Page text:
Thursday, January 15, 2009

Nokia changes Qt license to LGPL

In 2007 Nokia purchased Trolltech, the makers of the Qt GUI toolkit, for $153 million. Qt was licensed with the GPL which allowed Trolltech to charge for commercial licenses ($5000 per developer). From the Nokia big picture this likely didn't account for a significant amount of revenue. Today Nokia announced that for the Qt 4.5 release (expected March 2009) that they were changing the Qt license to the LGPL which is much less restrictive than the current GPL. The LGPL eliminates the business model of selling commercial Qt licenses but this will also have a dramatic effect on the Linux desktop ecosystem. This changes everything.

For the last decade the Gnome GTK camp has been battling the KDE Qt camp for dominance on the Linux desktop. The Gnome project was actually started as a reaction to the Qt licensing that KDE was using. Gnome had the financial support of many large vendors while KDE was mainly supported by Trolltech and a couple smaller Linux vendors. This KDE vs Gnome battle has been extremely detrimental to the development and success of the Linux desktop. It has splintered developer communication and support, been a waste of resources, and caused a massive amount of confusion for users. The KDE vs. Gnome battle is probably the single biggest reason why the Linux desktop has never been able to catchup with Microsoft Windows or Mac OS X. Too bad this Qt license change didn't happen a decade ago.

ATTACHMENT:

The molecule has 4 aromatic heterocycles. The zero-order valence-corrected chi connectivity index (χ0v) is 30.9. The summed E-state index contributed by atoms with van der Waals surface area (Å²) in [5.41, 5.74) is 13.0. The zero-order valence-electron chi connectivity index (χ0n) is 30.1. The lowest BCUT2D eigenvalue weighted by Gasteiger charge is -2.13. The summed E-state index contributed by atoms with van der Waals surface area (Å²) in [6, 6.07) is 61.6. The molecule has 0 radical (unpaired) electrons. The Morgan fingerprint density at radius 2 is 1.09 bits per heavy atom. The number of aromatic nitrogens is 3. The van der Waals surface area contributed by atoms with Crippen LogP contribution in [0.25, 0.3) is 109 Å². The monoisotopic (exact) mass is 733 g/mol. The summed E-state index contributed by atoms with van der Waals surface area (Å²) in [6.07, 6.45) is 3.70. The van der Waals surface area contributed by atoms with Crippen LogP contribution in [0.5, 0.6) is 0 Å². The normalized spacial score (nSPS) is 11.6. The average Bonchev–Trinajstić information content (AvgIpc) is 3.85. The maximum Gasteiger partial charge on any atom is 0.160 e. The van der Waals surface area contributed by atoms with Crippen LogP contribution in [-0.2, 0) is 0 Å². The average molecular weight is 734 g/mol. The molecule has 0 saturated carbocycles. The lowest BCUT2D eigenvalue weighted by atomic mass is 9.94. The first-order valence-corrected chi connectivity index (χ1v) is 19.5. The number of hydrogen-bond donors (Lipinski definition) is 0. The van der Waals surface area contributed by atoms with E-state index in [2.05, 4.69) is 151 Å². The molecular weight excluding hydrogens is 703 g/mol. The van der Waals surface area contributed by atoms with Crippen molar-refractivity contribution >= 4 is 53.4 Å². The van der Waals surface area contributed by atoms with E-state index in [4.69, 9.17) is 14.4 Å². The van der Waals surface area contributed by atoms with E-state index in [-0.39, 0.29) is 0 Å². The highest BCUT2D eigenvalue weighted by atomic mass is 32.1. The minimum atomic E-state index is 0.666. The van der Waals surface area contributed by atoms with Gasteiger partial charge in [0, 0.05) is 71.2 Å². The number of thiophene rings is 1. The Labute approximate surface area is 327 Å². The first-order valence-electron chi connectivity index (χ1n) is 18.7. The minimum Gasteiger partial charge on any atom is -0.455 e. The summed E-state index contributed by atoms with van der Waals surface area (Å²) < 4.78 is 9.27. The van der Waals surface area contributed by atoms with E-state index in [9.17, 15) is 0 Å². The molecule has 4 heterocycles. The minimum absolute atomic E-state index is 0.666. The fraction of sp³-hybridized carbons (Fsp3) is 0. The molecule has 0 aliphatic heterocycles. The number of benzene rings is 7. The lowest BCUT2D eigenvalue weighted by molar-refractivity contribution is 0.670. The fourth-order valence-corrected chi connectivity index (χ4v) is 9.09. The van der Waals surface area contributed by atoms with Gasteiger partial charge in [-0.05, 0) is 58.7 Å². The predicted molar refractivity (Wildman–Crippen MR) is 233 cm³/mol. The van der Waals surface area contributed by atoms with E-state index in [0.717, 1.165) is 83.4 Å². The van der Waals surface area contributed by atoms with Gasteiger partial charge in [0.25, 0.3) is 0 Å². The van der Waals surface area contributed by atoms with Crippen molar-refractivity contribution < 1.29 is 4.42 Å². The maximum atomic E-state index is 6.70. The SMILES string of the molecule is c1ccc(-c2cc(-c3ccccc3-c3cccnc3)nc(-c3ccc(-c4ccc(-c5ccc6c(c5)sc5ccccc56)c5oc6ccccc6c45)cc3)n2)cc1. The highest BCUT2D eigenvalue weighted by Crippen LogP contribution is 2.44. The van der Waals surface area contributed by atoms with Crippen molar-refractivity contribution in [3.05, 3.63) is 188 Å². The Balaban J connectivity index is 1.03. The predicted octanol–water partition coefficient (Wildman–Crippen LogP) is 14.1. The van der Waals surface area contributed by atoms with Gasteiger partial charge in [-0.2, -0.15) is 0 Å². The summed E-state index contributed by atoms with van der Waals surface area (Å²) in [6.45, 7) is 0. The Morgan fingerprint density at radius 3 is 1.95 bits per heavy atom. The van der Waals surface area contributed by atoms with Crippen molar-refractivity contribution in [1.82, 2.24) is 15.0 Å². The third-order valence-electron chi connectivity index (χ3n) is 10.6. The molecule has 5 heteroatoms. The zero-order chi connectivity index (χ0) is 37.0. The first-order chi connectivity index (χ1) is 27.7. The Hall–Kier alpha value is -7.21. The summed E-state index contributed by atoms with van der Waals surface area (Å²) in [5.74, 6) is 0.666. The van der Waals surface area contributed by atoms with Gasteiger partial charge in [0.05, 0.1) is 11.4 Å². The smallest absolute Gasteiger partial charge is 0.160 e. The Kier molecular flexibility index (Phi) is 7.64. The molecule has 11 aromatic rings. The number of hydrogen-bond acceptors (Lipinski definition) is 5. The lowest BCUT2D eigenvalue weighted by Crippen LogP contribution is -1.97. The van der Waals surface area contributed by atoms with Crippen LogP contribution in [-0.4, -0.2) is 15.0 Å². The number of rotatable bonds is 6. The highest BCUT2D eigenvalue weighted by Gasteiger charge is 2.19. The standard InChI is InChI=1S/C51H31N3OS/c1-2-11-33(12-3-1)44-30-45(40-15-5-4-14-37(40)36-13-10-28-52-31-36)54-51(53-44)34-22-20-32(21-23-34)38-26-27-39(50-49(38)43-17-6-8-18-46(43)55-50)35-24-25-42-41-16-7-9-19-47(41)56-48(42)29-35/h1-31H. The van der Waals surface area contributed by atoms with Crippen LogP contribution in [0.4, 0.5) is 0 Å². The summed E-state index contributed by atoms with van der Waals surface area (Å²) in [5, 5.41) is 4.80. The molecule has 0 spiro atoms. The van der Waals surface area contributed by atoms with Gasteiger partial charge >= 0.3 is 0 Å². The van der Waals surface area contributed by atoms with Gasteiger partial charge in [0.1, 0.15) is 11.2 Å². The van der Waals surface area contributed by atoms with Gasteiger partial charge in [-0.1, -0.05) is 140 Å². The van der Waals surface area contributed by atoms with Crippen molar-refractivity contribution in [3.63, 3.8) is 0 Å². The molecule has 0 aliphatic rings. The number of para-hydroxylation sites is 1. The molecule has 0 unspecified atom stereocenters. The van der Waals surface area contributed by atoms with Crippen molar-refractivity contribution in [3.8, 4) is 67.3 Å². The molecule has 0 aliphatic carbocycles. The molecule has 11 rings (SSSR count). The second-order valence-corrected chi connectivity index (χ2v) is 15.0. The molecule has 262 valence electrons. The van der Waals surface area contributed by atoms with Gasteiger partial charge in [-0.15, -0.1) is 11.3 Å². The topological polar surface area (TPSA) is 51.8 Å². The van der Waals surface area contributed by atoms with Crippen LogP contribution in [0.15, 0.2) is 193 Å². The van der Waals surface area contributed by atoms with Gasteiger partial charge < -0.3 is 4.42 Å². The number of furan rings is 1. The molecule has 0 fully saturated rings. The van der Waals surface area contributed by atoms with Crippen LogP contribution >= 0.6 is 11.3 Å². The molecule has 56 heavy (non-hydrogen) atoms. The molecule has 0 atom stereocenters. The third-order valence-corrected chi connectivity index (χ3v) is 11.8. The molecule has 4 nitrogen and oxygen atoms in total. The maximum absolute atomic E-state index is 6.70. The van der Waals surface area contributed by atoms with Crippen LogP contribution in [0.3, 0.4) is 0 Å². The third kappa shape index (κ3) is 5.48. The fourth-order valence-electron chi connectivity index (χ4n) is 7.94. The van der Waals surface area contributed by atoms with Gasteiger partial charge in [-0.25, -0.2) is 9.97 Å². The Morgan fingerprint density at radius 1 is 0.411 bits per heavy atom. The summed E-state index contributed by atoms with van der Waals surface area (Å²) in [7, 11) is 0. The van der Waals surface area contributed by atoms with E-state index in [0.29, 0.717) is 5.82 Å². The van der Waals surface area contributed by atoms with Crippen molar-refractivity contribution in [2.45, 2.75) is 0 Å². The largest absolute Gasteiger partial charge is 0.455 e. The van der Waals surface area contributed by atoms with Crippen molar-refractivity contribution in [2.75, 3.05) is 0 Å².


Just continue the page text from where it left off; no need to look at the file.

By changing Qt to the LPGL, Nokia is hoping to encourage toolkit usage and developer support. Qt is a very capable cross-platform toolkit so this change of license could result in more professional developers porting their applications to Linux which would be a good thing.

On the other hand, changing Qt to the LGPL basically marginalizes licensing revenue stream and IP ownership. It makes you wonder what exactly did Nokia get for the $153M it paid for Trolltech? Just a bunch of developers?